Sunday, July 18, 2010

Science Sunday: San Diego Zoo


305I’m doing this as a two part post.  Today will be the zoo, and the fun learning aspects of it.  Tomorrow will be cute fun pictures, because what’s a zoo without fun pictures of your kids.

The San Diego Zoo is a bit intimidating.  There’s like a million people there, and buses driving all over, so it’s sometimes a little scary figuring out where to go.  So we went for the wander around approach.
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We had fun looking at the animals and figuring out where they lived.  For instance the kookaburra lives in Australia, and its call is used to discourage other birds from coming to places (I know they’ve used it in Texas).



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We spent a lot of time studying the meerkats.  There are all sorts of tunnels all throughout their enclosure that they’ve dug, and we were trying to figure out how the holes get filled back in.  I was wondering if they had someone doing that as their job, and Jeff theorized it probably just collapses from the weight of the dirt above.  Then I realized his theory made so much more sense.
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The kids were excited to see Ring-tailed Lemurs because they see them all the time on “Penguins of Madagascar,” (actually I don’t think these are that particular breed, but a similar one), we were intrigued to see the different fruits and what have you that were left on the cage floor for them to eat (I’d show you the picture, but I was only able to get the monkey’s but, and that’s not so fun to look at).
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One of my complaints about the zoo, is they set it up in the most realistic way possible, which meant you often couldn’t see the animals because of the way the cages were set up.  So, a lot of the animals turned into a hunt and peck to find them.  I think it took us a few minutes to find this wallaby (I think it’s a wallaby picture).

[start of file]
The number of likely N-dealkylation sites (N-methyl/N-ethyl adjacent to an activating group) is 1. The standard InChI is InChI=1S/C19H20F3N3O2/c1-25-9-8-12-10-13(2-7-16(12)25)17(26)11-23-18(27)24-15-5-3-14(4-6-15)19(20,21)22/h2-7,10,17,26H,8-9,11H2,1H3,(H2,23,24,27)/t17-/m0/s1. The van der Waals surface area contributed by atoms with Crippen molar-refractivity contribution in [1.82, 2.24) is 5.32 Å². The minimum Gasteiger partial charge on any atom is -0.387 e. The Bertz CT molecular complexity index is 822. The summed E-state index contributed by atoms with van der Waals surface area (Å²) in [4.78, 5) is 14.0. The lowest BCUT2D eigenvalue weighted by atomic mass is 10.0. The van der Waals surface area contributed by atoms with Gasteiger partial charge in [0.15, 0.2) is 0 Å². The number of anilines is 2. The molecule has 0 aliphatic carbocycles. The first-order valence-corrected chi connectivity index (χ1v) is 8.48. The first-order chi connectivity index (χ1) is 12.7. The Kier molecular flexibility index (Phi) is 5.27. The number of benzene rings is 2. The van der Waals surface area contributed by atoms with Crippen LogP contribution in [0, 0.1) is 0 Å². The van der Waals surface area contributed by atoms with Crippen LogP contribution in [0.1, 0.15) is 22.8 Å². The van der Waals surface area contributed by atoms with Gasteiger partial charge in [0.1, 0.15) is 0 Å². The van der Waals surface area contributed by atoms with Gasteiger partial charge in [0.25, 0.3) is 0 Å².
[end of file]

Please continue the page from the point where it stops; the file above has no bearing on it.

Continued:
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This rather intrigues me because these are baby flamingoes (the gray birds).  They turn pink because of the shrimp they eat, and these haven’t eaten enough yet.  I wonder if you fed an adult flamingo a different diet would it change color?  In theory it should.
Also, it was intriguing to see the island full of flamingo nests.  They’re about 2 feet tall and cone shaped.  It was so interesting to see.
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We spent a long time discussing why many of the camels in the zoo had their humps laying over to the side like in this picture, and after looking at several different websites I found this one, which said basically it needs more food or water.  If it’s well fed and has enough both of the humps will be plumb and standing up.
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I had this great video of one of the elephant caretakers explaining what she was doing, but you can’t really hear what she’s saying.  Basically one of the elephants (obviously that’s not a picture of the REAL elephant) had injured it’s leg, and she was waiting for him to come over so she could feed him a pail of bran and IB-profin to help with his pain and swelling.  The funny part is one of the other elephants in the enclosure knew it was there and kept trying to steal the pail from her, so she kept almost getting knocked over and then having to move the pail.

Oh, and something I wanted to make sure to mention.  In case you weren’t aware most zoos and museums on their websites have lesson plans to make your visits better, including suggestions of things to do before, during, and after your trip.  I didn’t really get to look at the San Diego Zoo’s site, but I know the Waco Zoo has a bunch of cool scavenger hunt things to do.  Just thought I’d let you know.

And now that you’ve read my wall of text, what’d you guys do?  I’m going to try my best to make it to everyone’s posts from the past few weeks now that I’m home, no guarantees I’ll make it this week, but I’m going to try………

Stay tuned tomorrow for cute pictures of the zoo, including an incredibly cute baby, who you won’t really get to see……
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